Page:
This autumn it will be 7 years since I bought the house. In the fall of 2012 the yellow and brown paint was peeling, and the borders around the foundation of the house were filled with grass and weeds. The yard, 4 lots wide, was a huge expanse of grass that took 2 hours to mow. It had been a dry summer, and the trees, shrubs and lawn were heat stressed and brittle.
My 3rd summer here, I rented a man-lift, primed the house and painted the it a lovely green.... taken from the green speckles in the shingle colour. During the 2 weeks I had the machine I also trimmed the large maples in the front yard and on the east side. L Last summer, I laid out the garden hose on the front lawn, in shapes I thought would make attractive island beds, and sprayed the resulting outlines with white paint. This gave me a rough idea how big to make them, and how wide the meandering pathways of lawn between them would be. When that was to my liking, I dug up strips of turf along the outlines, wide enough to lay bricks into, and covered the grass where the bed would be with layers of cardboard, earth, and wood chip mulch. This took many wheelbarrow loads of soil from the hill made in the back yard where I'd had the pond dug.... and most of the summer.
Last autumn, I dug the ancient peonies from the east side of the house, divided and planted them in the new beds, along with some some heritage irises I'd got from an old homestead and hostas I'd put between the peonies when I first bought the house. There was an old concrete sidewalk between the peonies and the house, that had a determined tilt toward the house which encouraged spring melt and summer rain to collect against the foundation and find its way into the basement. T This summer's project has been to break up the old sidewalk and fill the hole with soil, preparatory to planting grass where the sidewalk once was. this proved to be a bigger job than expected, as there was another sidewalk beneath. each of them was a good 8 inches thick. 3 utility trailer loads of broken concrete were delivered to the local landfill, every piece moved by hand. I have biceps to die for. The sidewalk that approaches the front of the house will need to be replaced
eventually as well. Amongst the weeds and quack grass in the beds against the house were a few rugged, ancient perennials! Heritage poppies, delphiniums, columbine and icelandic poppies were barely holding their own... but with some encouragement, they now fill the beds. I planted a forsythia in there a few years ago, that I'd given up on, but it's making a comeback this year.
The back yard, once a desolate expanse of lawn... (can you tell I'm not a fan of acres of manicured grass?) now has a dry creek bed filled with smooth river stones, and a pond at one end, to divert and collect water away from the house. There's a shed and a greenhouse, and the rest of the space is in the process of becoming vegetable gardens, along the back lane.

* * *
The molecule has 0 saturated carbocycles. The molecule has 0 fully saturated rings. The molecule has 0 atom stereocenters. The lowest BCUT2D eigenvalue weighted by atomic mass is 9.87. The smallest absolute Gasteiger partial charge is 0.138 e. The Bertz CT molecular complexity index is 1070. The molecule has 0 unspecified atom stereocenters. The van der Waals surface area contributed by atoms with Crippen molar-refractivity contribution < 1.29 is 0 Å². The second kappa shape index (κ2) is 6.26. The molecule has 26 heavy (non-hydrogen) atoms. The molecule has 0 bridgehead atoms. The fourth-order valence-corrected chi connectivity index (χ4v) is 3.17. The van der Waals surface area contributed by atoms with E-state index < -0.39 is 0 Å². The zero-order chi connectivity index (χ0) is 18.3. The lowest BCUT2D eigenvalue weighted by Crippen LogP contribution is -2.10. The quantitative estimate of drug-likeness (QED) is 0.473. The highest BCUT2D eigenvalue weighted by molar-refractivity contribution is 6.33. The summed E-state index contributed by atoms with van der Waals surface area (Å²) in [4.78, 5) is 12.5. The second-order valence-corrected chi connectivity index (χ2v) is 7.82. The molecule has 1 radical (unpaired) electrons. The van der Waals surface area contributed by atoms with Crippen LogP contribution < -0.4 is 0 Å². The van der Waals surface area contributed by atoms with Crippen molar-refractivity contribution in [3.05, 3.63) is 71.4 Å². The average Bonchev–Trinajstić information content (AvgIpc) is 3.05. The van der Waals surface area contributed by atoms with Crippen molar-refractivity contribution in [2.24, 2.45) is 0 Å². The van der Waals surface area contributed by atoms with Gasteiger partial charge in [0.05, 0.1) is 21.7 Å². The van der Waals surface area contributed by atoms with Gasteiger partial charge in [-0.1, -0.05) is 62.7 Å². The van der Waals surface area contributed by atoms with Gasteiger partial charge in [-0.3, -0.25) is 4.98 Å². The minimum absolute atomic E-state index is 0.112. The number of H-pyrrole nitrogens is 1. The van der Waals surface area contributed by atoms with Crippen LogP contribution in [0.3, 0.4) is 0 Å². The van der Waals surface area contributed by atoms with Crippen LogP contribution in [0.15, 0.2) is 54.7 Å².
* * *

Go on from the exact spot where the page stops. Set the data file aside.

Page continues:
There's a little wooden bridge across the 'creek', near the pond, which is tucked at the feet of a massive rose bush with soft pink blossoms. She loves it that the water collects there for her, and shows her appreciation with a heavy blush of sweet scented blooms through all of June.
My grandmother's tiger lilies and irises follow me from place to place,
faithfully sharing their glory with every neighborhood they travel to.
I've added some more modern roses to the front beds. This might be Emily Carr.... or Adelaide Hoodless...... or perhaps someone else..... I've lost the tags.
The greenhouse is in its first season of operation.... the painting wasn't quite finished before planting time. Perhaps there'll be a chance to finish it in fall. there wasn't money for materials for proper beds, so I scrounged tubs and trash cans and an old bathtub. The tomatoes, peppers and cucumbers don't seem to mind. There are also rosemary, lemon grass, tomatillos and gazania in pots in the greenhouse. when it's finished it will have electricity, so I can hang a chandelier and plug in a tea kettle.... and a solar heated shower in the back corner by the door connecting it to the shed. The windows on the left all hinge open from the top, on chains, for ventilation.
The star of the greenhouse is this artichoke plant.
Across the yard from the greenhouse is the studio (formerly a small one car garage), where I give music lessons. It's chaos right now, as I spend every available moment working on the yard, but you can see the piano, the desk, and in the foreground on the left is the table holding my painting and printmaking materials. there's a big work table just out of sight behind the painting supplies. In the basket cube front and centre are wooden Brio trains & tracks for siblings of students to play quietly with while they and Mum or Dad wait during lessons. the studio is my happy place, especially in winter, when I can't play in the dirt. There I can make all the mess and noise I want, without bothering my B & B guests.
The little sofa folds out into a bed. When I know I'm going to be working in the studio late, I make the bed up so Mr. Dog can get his beauty sleep. He doesn't like being up late, and he mutters and grumbles at me about it. When I finish what i'm working on, I join him there for the night. Musicians on the Home Routes circuit who stay at my home often choose to stay on the hide-a-bed in the studio rather than in the house. I used to apologize when it was the only bed available, but they often seem to prefer it.... It's never in the state of dishabille you see here when a guest is using it..... so I've stopped apologizing.